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Evolutionary Ecology

, Volume 33, Issue 6, pp 751–768 | Cite as

A multivariate phylogenetic comparative method incorporating a flexible function between discrete and continuous traits

  • Yuki HabaEmail author
  • Nobuyuki Kutsukake
Methods

Abstract

One major challenge of using the phylogenetic comparative method (PCM) is the analysis of the evolution of interrelated continuous and discrete traits in a single multivariate statistical framework. In addition, more intricate parameters such as branch-specific directional selection have rarely been integrated into such multivariate PCM frameworks. Here, originally motivated to analyze the complex evolutionary trajectories of group size (continuous variable) and social systems (discrete variable) in African subterranean rodents, we develop a flexible approach using approximate Bayesian computation (ABC). Specifically, our multivariate ABC-PCM method allows the user to flexibly model an underlying latent evolutionary function between continuous and discrete traits. The ABC-PCM also simultaneously incorporates complex evolutionary parameters such as branch-specific selection. This study highlights the flexibility of ABC-PCMs in analyzing the evolution of phenotypic traits interrelated in a complex manner.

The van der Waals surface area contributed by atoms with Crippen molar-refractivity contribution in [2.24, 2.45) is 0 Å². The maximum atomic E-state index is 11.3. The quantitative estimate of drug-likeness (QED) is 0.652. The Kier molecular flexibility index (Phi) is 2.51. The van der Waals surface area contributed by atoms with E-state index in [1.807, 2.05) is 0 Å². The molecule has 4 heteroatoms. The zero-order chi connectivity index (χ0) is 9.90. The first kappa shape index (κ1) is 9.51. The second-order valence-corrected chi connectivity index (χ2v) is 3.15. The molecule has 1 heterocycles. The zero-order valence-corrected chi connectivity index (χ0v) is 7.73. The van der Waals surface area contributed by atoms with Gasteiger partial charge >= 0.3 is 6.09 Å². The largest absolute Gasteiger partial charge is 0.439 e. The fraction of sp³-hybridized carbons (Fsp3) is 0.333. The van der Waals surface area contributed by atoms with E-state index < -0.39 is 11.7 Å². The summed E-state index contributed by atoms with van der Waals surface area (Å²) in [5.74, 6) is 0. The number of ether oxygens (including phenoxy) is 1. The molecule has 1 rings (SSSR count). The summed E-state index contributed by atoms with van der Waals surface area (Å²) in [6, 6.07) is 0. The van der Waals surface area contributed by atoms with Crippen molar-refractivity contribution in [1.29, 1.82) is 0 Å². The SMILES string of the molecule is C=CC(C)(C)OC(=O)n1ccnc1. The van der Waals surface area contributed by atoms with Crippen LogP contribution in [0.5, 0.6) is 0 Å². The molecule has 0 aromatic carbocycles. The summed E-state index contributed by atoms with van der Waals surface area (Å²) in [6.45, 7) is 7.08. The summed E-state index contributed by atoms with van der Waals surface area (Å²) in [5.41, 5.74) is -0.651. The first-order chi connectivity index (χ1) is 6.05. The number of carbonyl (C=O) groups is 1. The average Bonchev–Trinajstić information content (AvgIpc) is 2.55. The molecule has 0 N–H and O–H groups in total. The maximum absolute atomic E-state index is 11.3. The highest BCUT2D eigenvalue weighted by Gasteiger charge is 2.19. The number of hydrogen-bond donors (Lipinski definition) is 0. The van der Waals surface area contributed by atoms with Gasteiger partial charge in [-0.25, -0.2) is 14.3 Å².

Keywords

Phylogenetic comparative method (PCM) Approximate Bayesian computation (ABC) Multivariate analysis Social evolution African mole rats 

Notes

Acknowledgements

We would like to thank Dustin R. Rubenstein, Rafael Maia, and Margaret E. O’Brien at Columbia University and Jessica Zung at Princeton University for useful comments and advice. Masahito Tsuboi at University of Oslo also provided useful insights on the earlier version of manuscript. Two reviewers gave detailed and helpful comments on the manuscript. This study was financially supported by MEXT (No. 25711025) to K. N.

Author contributions

YH and KN conceived, designed, and performed the analysis. Both discussed the result and wrote the final manuscript.

Compliance with ethical standards

Conflict of interest

Both authors declare that they have no conflict of interest.

Supplementary material

10682_2019_10011_MOESM1_ESM.pdf (458 kb)
Supplementary material 1 (PDF 458 kb)
10682_2019_10011_MOESM2_ESM.docx (15 kb)
Supplementary material 2 (DOCX 15 kb)

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Copyright information

© Springer Nature Switzerland AG 2019

Authors and Affiliations

  1. 1.Department of Ecology and Evolutionary BiologyPrinceton UniversityPrincetonUSA
  2. 2.Department of Evolutionary Studies of Biosystems, SokendaiThe Graduate University for Advanced StudiesHayamaJapan

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